PGA Tour refuses to release players for LIV Golf opener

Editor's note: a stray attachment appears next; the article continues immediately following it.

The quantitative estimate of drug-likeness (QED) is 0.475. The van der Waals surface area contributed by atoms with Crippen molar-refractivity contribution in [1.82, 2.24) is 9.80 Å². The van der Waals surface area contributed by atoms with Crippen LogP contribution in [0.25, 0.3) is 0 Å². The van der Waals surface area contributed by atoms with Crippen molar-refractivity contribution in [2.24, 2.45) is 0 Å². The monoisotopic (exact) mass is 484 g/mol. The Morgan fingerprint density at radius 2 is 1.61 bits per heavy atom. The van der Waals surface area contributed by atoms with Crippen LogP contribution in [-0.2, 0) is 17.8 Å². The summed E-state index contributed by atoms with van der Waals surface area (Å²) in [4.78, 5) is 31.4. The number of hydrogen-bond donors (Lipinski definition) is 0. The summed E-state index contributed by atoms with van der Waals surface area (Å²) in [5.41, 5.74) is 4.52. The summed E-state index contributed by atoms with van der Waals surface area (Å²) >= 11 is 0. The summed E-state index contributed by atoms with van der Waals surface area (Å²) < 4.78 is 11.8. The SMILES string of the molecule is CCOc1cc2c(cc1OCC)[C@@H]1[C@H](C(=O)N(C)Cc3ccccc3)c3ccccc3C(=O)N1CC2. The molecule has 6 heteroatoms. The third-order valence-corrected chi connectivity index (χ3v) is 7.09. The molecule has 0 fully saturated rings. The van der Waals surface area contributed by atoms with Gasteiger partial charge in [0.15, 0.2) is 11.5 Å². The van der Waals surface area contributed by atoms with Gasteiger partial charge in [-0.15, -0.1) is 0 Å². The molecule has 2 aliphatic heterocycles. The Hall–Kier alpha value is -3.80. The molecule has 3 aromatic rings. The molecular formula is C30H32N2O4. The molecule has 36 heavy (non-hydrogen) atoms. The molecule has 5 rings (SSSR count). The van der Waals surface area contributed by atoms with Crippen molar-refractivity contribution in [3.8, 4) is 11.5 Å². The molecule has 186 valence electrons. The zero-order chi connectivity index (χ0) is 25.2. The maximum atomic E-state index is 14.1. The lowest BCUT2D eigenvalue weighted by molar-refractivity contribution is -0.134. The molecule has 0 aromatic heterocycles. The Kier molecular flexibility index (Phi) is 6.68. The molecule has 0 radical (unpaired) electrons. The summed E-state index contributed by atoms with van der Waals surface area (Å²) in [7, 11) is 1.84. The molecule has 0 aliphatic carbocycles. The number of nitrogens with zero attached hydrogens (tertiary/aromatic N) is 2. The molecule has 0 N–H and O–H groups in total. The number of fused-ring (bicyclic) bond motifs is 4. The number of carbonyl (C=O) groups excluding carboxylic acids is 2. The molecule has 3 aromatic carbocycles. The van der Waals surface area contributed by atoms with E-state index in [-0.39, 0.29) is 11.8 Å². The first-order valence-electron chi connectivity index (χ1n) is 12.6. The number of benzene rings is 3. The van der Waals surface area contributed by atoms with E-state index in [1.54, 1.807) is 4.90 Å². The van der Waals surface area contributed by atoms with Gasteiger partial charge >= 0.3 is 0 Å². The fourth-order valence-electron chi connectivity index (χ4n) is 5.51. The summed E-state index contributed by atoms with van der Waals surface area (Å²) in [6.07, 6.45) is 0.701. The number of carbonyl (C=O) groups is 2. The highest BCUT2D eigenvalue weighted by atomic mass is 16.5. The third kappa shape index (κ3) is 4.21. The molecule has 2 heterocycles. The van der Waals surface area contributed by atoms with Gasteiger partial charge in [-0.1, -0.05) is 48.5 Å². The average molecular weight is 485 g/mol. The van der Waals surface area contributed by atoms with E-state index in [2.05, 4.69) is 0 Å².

The PGA Tour has refused to grant releases for players seeking to take part in the Saudi-backed LIV Golf Invitational Series opener in England next month, multiple US media reports said Tuesday. In a decision that puts the PGA Tour on a collision course with its players eager to play in the lucrative new series, the tour reportedly said in a memo distributed to members that no releases would be granted. Any players who go ahead and play in the June 9-11 event at Centurion Golf Club outside London will be deemed to be in violation of tour regulations, opening the door to a possible suspension or exclusion. Former world number one and reigning PGA Championship champion Phil Mickelson is among the players who had requested a release to play in the tournament, along with England's Lee Westwood. "We have notified those who have applied that their request has been declined in accordance with the PGA TOUR Tournament Regulations," according to the memo sent to players by PGA Tour senior vice president Tyler Dennis. "As such, Tour members are not authorized to participate in the Saudi Golf League's London event under our Regulations. "As a membership organization, we believe this decision is in the best interest of the PGA Tour and its players." Australian golfing great Greg Norman, the chief executive of LIV Golf, hit back at the decision. "Sadly, the PGA Tour seems intent on denying professional golfers their right to play golf, unless it's exclusively in a PGA Tour tournament," he said in a statement. "But no matter what obstacles the PGA Tour puts in our way, we will not be stopped. We will continue to give players options that promote the great game of golf globally." The money-spinning Saudi-backed series will offer purses of $25 million per tournament – making every leg of the series more lucrative than the richest event on the PGA Tour and roughly more than double the prize money on offer for each of golf's four majors. Mickelson has not played since triggering uproar in February following publication of remarks made last year concerning the new series. The 51-year-old described the Saudi financial backers of the LIV Series as "scary" with a "horrible record on human rights", but said he was willing to deal with them in order to gain leverage to "reshape" the PGA Tour. Mickelson subsequently apologized for the comments and announced he was taking some "desperately needed time away" from golf. Spain's Sergio Garcia, the 2017 Masters champion, hinted last week he was preparing to leave the PGA Tour in favour of the new series. "I can't wait to leave this tour. I can't wait to get out of here," Garcia said at the Wells Fargo Championship. "Just a couple more weeks until I don't have to deal with you any more." Earlier Tuesday, Norman said an additional $2 billion in funding had been lined up for a 10-event series in 2023 and a league beginning in 2024.

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